It takes time to see if new approaches are ultimately profitable. "Unlike a lot of businesses that have many opportunities to interact with customers, ballet companies only have maybe three or four each year," says Loignon.
A successful strategy stays confident in the product—great dance—and keeps in mind that the goal is always to highlight it. After each show, Ballet Austin sends patrons out the door with treats themed to the show, like candy canes for Nutcracker with a small promotional card for the next show attached. Loignon says, "We want to keep the afterglow going for a good 24 hours."
Thirty years ago, U.S. Joint Resolution 131, introduced by congressman John Conyers (D-MI) and Senator Alphonse D'Amato (R-NY), and signed into law by President G. W. Bush declared:
"Whereas the multifaceted art form of tap dancing is a manifestation of the cultural heritage of our Nation...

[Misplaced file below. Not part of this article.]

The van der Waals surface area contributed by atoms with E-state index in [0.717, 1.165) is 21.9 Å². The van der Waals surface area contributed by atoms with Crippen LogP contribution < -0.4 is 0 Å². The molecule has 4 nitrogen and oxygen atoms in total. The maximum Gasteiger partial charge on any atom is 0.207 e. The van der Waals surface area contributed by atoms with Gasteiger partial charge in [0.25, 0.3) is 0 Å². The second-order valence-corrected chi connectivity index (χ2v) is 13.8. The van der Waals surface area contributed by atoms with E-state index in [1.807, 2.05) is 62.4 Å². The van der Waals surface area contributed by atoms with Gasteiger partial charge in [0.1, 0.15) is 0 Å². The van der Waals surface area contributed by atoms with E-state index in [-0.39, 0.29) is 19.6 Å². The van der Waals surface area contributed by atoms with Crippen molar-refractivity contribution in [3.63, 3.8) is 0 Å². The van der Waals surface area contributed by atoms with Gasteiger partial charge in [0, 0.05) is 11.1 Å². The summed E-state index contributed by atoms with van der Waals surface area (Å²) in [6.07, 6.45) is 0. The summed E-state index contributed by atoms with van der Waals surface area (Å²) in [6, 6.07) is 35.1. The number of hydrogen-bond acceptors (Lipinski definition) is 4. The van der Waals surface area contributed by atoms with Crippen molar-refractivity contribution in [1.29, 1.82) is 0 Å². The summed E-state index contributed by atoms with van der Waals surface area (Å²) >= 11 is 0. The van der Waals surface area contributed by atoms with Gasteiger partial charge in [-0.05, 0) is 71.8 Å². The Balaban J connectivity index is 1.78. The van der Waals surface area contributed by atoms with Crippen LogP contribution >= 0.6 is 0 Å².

Whereas tap dancing is a joyful and powerful aesthetic force providing a source of enjoyment and an outlet for creativity and self-expression...
Whereas it is in the best interest of the people of our Nation to preserve, promote, and celebrate this uniquely American art form...
Whereas May 25, as the anniversary of the birth of Bill "Bojangles" Robinson is an appropriate day on which to refocus the attention of the Nation on American tap dancing: Now therefore, be it resolved by the Senate and House of Representatives of the United States of America in Congress that May 25, 1989, be designated "National Tap Dance Day."
Happy National Tap Dance Day!